information in mind, but still recognize how your data can be taken to that
industry standard. Remember that in lots of cases, industry standards have
not been finalized; they’re being worked on – so they’re going to change.
CMSWatch: If I have an SGML-based document repository, when
should I seriously consider migrating it to XML?
Harvey: First, you have to think about your current infrastructure.
If you’ve put $1-2 million into your repository, and your authors are working
fine in that arena, then there is less incentive to go with XML. Now if you
have to migrate – a good example would be if your SGML repository resides
within a vendor platform that is out of business and you must change software
regardless – that would b a good time to convert to XML. This is not a big
deal, actually. But the time to do it is when you want to look at new software.
CMSWatch: If you had 30 seconds to explain the rationale
for XML to a non-technical business manager, what do you say?
Harvey: Repurposing of information is typically the biggest advantage
of going to XML. You can take it to traditional paper, you can take it to Web,
you can take it to wireless applications, and you can take it eBooks.
And you have one source that goes to all these different formats or areas.
Of course, in the future -- five or ten years down the road -- we don’t know
where the biggest bang for your buck is going to be, but we know that if your
data is in XML, you know you can get there.
CMSWatch: Can’t you go from Microsoft Word to all those formats?
Harvey: No. There’s no inherent structure in Word. If you export
a Word file, you’re going to get RTF or HTML. And if you’re trying to get some
sort of complex information from the data, Word just isn’t going to do it for
CMSWatch: But can’t you repurpose content with databases?
Harvey: Yes. And in some cases, that make sense. It depends on the
Let’s say you’re looking at XML seriously and you already have a relational
database. I’ve seen companies take the relational database, throw it away,
and go with an XML, object-oriented database. But this doesn’t make sense,
because you already have fielded data, and you can still use XML on top of the
Remember that with all of these CM systems at the moment, we don’t know which
ones are really going to be survivors. But you know Oracle and SQL Server are
not going away. So if you have your data in a relational database – and of
course it may be that you can’t get all your data into that format – you can
still use XML where it makes sense.
CMSWatch: You do a lot of XML education. What do you see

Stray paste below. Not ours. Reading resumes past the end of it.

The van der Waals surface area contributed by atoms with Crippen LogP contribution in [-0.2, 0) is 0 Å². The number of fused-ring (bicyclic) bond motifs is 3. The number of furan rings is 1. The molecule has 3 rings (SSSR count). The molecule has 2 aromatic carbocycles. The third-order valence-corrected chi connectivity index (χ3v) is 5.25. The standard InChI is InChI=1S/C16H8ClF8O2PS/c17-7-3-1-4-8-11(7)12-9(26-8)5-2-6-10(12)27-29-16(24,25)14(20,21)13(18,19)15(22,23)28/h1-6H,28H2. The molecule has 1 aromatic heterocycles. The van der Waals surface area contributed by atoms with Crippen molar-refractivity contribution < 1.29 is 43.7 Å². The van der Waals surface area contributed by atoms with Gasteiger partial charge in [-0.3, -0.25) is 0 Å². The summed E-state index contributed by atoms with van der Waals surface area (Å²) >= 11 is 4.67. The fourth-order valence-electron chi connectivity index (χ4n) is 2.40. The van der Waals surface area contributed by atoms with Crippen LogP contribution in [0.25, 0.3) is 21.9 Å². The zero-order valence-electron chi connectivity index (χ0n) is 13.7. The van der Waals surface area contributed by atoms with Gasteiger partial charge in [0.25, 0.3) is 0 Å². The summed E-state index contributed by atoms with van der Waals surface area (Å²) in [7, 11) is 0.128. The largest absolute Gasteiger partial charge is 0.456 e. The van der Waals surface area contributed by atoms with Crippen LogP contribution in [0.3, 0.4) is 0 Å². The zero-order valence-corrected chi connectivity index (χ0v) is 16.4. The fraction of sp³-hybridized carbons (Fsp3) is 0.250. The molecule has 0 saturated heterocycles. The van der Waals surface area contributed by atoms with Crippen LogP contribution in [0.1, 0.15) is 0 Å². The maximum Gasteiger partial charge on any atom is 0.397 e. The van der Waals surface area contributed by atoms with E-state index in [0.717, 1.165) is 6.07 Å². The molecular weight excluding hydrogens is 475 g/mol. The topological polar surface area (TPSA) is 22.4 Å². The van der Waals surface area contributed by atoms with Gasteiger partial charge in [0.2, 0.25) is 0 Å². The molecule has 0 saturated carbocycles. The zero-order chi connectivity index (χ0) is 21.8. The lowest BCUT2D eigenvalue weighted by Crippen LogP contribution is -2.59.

as the biggest hurdle for its adoption in Web Content Management?
Harvey: One of the biggest problems is that most people have put their
websites together with spit and glue. You have to sit down and do in-depth
content and data analysis, and most people don’t want to do that. It’s not
something that you can go in overnight and handle.
You have to look at the entire infrastructure, and not strictly from the standpoint
of web delivery, but workflow as well. Where does the data come from, and how
is it used? In most cases, the XML project gets pushed back further within
the infrastructure of the business, not just in Web delivery. If you’re just
going to do it for Web delivery, I don’t think it makes sense. It’s something
that you need to make a part of your information infrastructure. And this can
be daunting, because it can’t be done overnight.
One of the major reasons why some XML projects fail is that people think, “OK,
from here on out everything’s going to be XML.” But they don’t take an in-depth
look at how the work flows, how the information flows, where the information
comes from and when it comes in, what they do with it, and so forth. You need
to look at the entire scope of the organization, not just web delivery.
CMSWatch: What about the “fear of pointy brackets”? Should
we tell people to just get over it and accept them?
Harvey: Yes, I think so. And I think it’s already happened with HTML.
People aren’t afraid of it anymore the way they used to be. That was probably
the biggest hurdle in SGML, because pointy brackets were something new and alien,
but now people are used to seeing them every day.
CMSWatch: But one of the big pushes in XML editors is to make all those
tags go away so that the casual business user doesn’t have to deal with them.
Do you hold much promise for that?
Harvey: Actually, it reminds me of working with [Corel] WordPerfect.
People who worked with WordPerfect loved it, because one of the things you could
do in WordPerfect that you can’t do in [Microsoft] Word is get to the code.
In WordPerfect you could “reveal codes” and fix things that weren’t quite right.
That’s the way I view XML. When you don’t have the tags “on,” it’s really
nice to work with it, but if something’s not working right, you can reveal the
underlying structure and see what’s going on. In most cases, you’re going to
be able to work without the tags revealed, but in some instances you still need
to see what’s going on.
CMSWatch: Do you ever share the recipe for your famous chocolate-chip cookies?
Harvey: Actually, it’s the Tollhouse recipe on the back of the chocolate
chip bag. I consider it a kind of industry standard. But like all good organizations,
I modify its implementation to my liking: I add twice the number of pecans.